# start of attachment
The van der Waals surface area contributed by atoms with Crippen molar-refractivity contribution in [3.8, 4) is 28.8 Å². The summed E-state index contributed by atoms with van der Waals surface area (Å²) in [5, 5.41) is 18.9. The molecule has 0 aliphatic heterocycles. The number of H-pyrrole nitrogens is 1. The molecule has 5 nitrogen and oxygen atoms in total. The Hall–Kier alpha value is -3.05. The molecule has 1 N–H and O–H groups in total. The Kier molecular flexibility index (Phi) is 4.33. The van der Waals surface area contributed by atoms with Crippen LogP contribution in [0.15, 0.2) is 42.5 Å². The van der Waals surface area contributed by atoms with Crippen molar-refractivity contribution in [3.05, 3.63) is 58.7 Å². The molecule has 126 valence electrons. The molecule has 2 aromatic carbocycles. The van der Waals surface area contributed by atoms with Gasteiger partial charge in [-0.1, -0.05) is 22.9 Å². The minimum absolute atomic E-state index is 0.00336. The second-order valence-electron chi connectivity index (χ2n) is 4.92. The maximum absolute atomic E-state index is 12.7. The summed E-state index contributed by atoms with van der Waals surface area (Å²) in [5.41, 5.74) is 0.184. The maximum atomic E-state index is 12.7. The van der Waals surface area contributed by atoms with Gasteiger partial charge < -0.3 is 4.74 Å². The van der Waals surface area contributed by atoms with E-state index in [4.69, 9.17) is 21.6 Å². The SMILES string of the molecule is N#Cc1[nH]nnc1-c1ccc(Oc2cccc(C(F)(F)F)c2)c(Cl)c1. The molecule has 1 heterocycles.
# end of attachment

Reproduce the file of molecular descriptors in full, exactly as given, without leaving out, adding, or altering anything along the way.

The van der Waals surface area contributed by atoms with Crippen molar-refractivity contribution in [3.8, 4) is 28.8 Å². The summed E-state index contributed by atoms with van der Waals surface area (Å²) in [5, 5.41) is 18.9. The molecule has 0 aliphatic heterocycles. The number of H-pyrrole nitrogens is 1. The molecule has 5 nitrogen and oxygen atoms in total. The Hall–Kier alpha value is -3.05. The molecule has 1 N–H and O–H groups in total. The Kier molecular flexibility index (Phi) is 4.33. The van der Waals surface area contributed by atoms with Crippen LogP contribution in [0.15, 0.2) is 42.5 Å². The van der Waals surface area contributed by atoms with Crippen molar-refractivity contribution in [3.05, 3.63) is 58.7 Å². The molecule has 126 valence electrons. The molecule has 2 aromatic carbocycles. The van der Waals surface area contributed by atoms with Gasteiger partial charge in [-0.1, -0.05) is 22.9 Å². The minimum absolute atomic E-state index is 0.00336. The second-order valence-electron chi connectivity index (χ2n) is 4.92. The maximum absolute atomic E-state index is 12.7. The summed E-state index contributed by atoms with van der Waals surface area (Å²) in [5.41, 5.74) is 0.184. The maximum atomic E-state index is 12.7. The van der Waals surface area contributed by atoms with Gasteiger partial charge < -0.3 is 4.74 Å². The van der Waals surface area contributed by atoms with E-state index in [4.69, 9.17) is 21.6 Å². The SMILES string of the molecule is N#Cc1[nH]nnc1-c1ccc(Oc2cccc(C(F)(F)F)c2)c(Cl)c1. The molecule has 1 heterocycles.